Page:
Ambiences & Gardens

‘Tradition and Modernity’

The First Garden

It was in 1726, when the Château was passed on in the estate of the parish priest of La Chapelle-de-Guinchay, that a garden and fruit trees were first mentioned.

Digging Deep for a Fountain

In 1866-67, attempts were made to get water gushing from an artesian well. Unfortunately, after a 175-metre well was dug, the project was abandoned due to lack of water! And it wasn’t until 1710 that the fountain on the estate was mentioned.

The Origins of the Grounds of Today

In 1889, the grounds were transformed with ‘huge French-style parterres’ and ‘12 to 14 thousand plants of various species’.

Source: La Chapelle-de-Guinchay et ses hameaux by F. Perraud, published by LAFFITTE – 1910.

Between 2003 and 2006, during the restoration of the Château, the whole of the parkland and gardens was reshaped, as it had disappeared under dense woods!

The orchard was recreated using traditional varieties of fruit trees including peach, cherry, apple, quince and apricot trees.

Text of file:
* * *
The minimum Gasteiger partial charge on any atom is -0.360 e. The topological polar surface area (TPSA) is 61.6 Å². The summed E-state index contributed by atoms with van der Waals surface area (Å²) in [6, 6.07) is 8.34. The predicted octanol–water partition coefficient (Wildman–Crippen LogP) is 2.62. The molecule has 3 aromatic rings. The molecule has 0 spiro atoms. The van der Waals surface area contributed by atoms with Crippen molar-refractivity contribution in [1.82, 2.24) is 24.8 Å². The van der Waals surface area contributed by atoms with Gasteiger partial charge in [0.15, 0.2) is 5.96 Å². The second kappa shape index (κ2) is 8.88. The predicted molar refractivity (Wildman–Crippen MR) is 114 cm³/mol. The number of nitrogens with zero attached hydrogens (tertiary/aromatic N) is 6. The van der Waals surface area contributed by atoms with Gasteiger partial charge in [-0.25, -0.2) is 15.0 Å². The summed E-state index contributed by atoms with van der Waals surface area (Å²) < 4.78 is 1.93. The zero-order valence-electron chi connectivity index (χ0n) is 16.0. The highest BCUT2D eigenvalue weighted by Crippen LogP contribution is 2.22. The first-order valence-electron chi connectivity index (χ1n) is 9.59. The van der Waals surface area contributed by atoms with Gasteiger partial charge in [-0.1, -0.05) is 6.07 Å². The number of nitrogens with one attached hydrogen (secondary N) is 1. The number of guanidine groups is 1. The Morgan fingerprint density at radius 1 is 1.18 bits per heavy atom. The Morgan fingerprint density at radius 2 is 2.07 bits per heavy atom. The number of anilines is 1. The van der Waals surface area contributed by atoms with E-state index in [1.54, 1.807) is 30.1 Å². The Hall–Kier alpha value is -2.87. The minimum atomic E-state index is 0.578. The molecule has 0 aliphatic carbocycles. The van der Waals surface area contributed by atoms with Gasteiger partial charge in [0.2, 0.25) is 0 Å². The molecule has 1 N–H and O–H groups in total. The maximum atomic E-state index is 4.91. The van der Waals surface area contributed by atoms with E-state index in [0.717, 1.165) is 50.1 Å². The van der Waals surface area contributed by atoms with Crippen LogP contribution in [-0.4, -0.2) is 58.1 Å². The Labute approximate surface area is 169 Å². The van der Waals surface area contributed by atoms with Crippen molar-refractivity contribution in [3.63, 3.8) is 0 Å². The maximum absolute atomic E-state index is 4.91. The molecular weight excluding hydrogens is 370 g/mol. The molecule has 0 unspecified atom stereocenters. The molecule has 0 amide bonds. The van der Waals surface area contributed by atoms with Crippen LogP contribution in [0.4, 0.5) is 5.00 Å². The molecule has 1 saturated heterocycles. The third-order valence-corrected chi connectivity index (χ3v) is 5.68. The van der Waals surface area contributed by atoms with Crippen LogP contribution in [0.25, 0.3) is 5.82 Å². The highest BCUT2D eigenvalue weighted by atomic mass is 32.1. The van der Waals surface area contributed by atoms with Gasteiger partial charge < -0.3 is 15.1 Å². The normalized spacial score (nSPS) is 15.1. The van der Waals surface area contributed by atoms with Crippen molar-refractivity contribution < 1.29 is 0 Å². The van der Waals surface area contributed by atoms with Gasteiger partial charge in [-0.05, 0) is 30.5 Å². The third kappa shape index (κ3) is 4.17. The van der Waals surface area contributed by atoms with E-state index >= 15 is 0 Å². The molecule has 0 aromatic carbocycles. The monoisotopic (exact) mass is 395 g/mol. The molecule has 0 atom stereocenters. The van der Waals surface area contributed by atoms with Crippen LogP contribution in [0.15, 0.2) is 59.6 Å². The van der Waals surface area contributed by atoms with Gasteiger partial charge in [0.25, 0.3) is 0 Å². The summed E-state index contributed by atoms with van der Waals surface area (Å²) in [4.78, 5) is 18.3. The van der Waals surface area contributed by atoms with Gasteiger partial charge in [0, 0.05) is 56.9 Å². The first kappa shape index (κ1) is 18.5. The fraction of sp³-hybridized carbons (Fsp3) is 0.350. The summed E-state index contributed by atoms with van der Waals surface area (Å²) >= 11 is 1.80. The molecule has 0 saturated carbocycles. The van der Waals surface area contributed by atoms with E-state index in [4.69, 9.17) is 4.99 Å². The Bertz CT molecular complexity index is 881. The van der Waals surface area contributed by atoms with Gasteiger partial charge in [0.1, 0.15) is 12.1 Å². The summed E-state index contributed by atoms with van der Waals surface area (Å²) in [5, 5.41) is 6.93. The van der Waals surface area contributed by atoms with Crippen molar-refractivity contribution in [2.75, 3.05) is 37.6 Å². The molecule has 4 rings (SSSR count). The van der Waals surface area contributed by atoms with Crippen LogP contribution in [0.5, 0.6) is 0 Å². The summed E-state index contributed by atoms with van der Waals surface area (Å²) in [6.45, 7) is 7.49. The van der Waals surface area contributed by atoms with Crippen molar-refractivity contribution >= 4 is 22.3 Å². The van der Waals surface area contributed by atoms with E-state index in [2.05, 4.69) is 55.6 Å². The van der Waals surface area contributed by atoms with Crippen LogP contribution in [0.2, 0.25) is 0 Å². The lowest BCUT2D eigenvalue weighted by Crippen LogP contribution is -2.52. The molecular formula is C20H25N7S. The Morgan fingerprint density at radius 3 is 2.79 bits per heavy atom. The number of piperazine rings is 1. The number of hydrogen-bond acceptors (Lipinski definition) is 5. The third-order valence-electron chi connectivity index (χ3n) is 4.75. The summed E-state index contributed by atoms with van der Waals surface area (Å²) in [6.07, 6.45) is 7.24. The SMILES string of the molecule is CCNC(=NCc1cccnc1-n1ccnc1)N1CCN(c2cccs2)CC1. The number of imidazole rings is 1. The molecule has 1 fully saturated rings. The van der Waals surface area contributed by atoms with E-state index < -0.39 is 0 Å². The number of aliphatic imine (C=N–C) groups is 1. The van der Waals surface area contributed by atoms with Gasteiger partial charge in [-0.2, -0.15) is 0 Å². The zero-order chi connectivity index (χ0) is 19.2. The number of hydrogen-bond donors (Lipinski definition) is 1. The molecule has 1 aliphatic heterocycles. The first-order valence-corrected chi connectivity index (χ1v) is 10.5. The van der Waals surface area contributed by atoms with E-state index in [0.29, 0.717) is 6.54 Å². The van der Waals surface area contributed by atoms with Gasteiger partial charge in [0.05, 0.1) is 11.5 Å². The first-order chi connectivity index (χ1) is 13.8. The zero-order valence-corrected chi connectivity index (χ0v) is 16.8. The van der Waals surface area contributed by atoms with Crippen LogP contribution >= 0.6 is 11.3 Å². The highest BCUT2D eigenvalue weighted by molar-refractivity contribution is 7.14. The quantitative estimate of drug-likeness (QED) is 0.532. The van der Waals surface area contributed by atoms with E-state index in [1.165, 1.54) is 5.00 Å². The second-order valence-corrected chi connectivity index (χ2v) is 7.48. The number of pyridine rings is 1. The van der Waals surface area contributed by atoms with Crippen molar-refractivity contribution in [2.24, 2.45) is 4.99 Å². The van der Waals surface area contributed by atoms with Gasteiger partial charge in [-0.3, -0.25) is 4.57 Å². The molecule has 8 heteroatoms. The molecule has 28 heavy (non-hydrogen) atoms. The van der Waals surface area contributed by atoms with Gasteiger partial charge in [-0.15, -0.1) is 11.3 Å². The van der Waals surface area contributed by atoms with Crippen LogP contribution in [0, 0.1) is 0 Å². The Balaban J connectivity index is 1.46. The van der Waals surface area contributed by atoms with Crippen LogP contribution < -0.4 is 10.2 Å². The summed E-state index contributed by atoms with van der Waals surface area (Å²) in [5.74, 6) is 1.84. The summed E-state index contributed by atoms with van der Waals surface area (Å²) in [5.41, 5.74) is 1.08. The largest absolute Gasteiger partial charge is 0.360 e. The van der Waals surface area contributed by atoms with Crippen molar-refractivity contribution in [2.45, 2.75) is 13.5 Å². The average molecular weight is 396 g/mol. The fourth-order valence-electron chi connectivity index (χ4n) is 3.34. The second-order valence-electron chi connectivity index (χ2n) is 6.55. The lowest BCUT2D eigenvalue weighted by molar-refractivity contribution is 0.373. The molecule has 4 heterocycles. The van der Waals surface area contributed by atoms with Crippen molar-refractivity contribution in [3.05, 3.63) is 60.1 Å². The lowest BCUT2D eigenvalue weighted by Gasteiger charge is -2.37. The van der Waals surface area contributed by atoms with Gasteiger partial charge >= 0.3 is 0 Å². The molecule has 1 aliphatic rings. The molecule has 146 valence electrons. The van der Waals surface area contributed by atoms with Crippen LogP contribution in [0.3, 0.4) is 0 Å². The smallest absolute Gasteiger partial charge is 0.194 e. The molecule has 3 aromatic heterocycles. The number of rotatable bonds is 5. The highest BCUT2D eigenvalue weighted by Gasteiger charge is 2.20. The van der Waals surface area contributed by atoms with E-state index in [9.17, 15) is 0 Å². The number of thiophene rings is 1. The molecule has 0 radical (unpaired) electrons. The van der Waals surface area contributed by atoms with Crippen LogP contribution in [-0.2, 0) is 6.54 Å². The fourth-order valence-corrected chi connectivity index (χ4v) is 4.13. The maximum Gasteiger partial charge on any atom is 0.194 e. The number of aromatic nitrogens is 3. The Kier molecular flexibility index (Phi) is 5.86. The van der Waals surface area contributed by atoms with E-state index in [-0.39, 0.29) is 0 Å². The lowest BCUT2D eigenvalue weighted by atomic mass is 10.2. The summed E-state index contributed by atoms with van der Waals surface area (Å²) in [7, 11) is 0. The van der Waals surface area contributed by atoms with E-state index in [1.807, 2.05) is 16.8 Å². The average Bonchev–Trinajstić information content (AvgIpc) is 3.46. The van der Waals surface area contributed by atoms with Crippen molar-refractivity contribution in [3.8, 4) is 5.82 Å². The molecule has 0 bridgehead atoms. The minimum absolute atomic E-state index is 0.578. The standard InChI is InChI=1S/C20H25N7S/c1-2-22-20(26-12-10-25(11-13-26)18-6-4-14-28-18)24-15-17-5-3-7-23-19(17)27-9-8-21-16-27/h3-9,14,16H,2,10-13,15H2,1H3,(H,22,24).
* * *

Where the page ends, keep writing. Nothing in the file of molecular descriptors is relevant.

The lime tree walk had to be completely replanted.

The box trees uncovered amid all the overgrown vegetation were ‘transformed into cloud trees’.

The rose garden in the north was recreated and extended across the whole park, up to the edge of the vines. More than fifty species are growing there, with very aromatic and heritage varieties prioritised.

Opposite the orangery, the kitchen garden has regained its place beside the old kitchens. It is partly reserved for the chef’s kitchens and partly for cut flowers in mixed borders to brighten up the Château’s bouquets.

Various parts of the gardens have been redesigned for your corporate events!
The outdoor seating area opposite the fountain, where you can eat in the fresh air.
Alcoves of greenery where you can continue your meetings in the quiet under the trees.
The orchard seating area for an even bigger change of scenery.
The lime tree walk and the meadow by the vines are used for activities.